- Cystinosis is a rare genetic disease affecting 1 in 100,000-200,000 live births and poses a lifelong risk to those affected. Cystinosis slowly destroys the body’s organs including the kidneys, eyes, thyroid, muscles, liver, pancreas, gonads, and brain.
- There are currently no curative treatments for cystinosis.
- The Mechanisms of Inherited Kidney Disorders (MIKADO) group at the University of Zurich (UZH) and Insilico Medicine will be working together to identify, rank, and annotate novel drug targets to identify potential therapeutics for cystinosis.
New York, USA, and Zurich, Switzerland, March 9, 2022, The MIKADO group, a translational team at the UZH focused on generating evidence-driven insights to understand and treat rare inherited kidney diseases, and Insilico Medicine, an end-to-end Artificial Intelligence (AI)-driven drug discovery company, today announced a research and development collaboration designed to accelerate the discovery of transformative novel therapeutics for cystinosis. The duration of the initial research collaboration will be one year.
Specifically, the MIKADO group will leverage its multi-omics databank obtained from preclinical models and cystinosis-based cell models by using Insilico’s comprehensive novel target discovery AI platform PandaOmics to identify cellular and molecular pathways that drive life-threatening complications in cystinosis patients. The MIKADO group will analyse disease-relevant targetable pathways and utilize Insilico’s proprietary algorithms to generate libraries of small molecule compounds that are expected to be validated in preclinical models and cystinosis cell systems using disease-relevant screening technologies developed by the MIKADO group at the UZH.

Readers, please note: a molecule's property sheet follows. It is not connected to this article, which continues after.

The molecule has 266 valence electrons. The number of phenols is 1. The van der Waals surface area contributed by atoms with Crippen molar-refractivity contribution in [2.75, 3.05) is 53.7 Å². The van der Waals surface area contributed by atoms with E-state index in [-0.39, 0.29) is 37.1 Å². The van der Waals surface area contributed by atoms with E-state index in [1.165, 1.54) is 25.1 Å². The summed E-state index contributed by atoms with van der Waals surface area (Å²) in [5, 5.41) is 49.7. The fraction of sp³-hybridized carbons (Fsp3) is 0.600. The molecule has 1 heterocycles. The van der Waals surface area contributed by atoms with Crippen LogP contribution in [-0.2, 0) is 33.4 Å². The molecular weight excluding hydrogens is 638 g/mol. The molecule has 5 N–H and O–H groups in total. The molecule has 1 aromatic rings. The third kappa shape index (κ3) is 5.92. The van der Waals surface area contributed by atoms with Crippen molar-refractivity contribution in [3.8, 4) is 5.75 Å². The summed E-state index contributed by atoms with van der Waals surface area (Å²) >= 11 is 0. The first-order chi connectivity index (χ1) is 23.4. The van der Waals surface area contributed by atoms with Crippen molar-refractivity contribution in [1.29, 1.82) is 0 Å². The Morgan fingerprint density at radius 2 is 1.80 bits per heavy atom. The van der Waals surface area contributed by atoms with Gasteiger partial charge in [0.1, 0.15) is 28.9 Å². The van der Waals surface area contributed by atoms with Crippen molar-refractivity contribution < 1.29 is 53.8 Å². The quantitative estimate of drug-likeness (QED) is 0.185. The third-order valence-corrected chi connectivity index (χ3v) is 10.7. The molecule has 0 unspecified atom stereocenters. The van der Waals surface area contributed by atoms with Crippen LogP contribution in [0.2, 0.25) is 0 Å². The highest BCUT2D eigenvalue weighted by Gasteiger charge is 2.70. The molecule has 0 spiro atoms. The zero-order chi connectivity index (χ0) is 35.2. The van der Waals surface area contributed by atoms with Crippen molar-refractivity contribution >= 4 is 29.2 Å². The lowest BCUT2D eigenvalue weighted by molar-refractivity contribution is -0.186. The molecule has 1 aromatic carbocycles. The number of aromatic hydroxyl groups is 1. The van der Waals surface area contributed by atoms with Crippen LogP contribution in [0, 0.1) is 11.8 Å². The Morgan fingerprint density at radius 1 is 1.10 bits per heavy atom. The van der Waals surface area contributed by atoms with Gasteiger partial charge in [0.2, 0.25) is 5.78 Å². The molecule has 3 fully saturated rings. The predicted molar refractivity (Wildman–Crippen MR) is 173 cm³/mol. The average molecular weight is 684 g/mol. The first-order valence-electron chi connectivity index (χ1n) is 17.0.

“I am thrilled by the collaboration between MIKADO and Insilico. With the power of artificial intelligence-driven, systems biology-based drug discovery, we intend to accelerate the analysis and discovery of drug targets, with the goal of bringing novel breakthrough medicines to cystinosis patients while decreasing costs and increasing probabilities of success,” said Olivier Devuyst, MD, Ph.D., head of MIKADO group at the UZH.
“Cystinosis is a commonly neglected disease with large unmet need. We are pleased to partner with MIKADO at the UZH combining the best of PandaOmics target discovery AI and human intelligence for the potential benefit of cystinosis patients worldwide,” said Alex Zhavoronkov Ph.D., CEO of Insilico Medicine.
Using innovative preclinical models and disease-relevant phenotype screening, we aim to validate novel drug targets for diseases which no cure has been found. Ultimately, we want to improve the quality of life for those affected by the disease and bring tangible hope to thousands of cystinosis patients around the world,” said Alessandro Luciani Ph.D., senior scientist and team leader at MIKADO.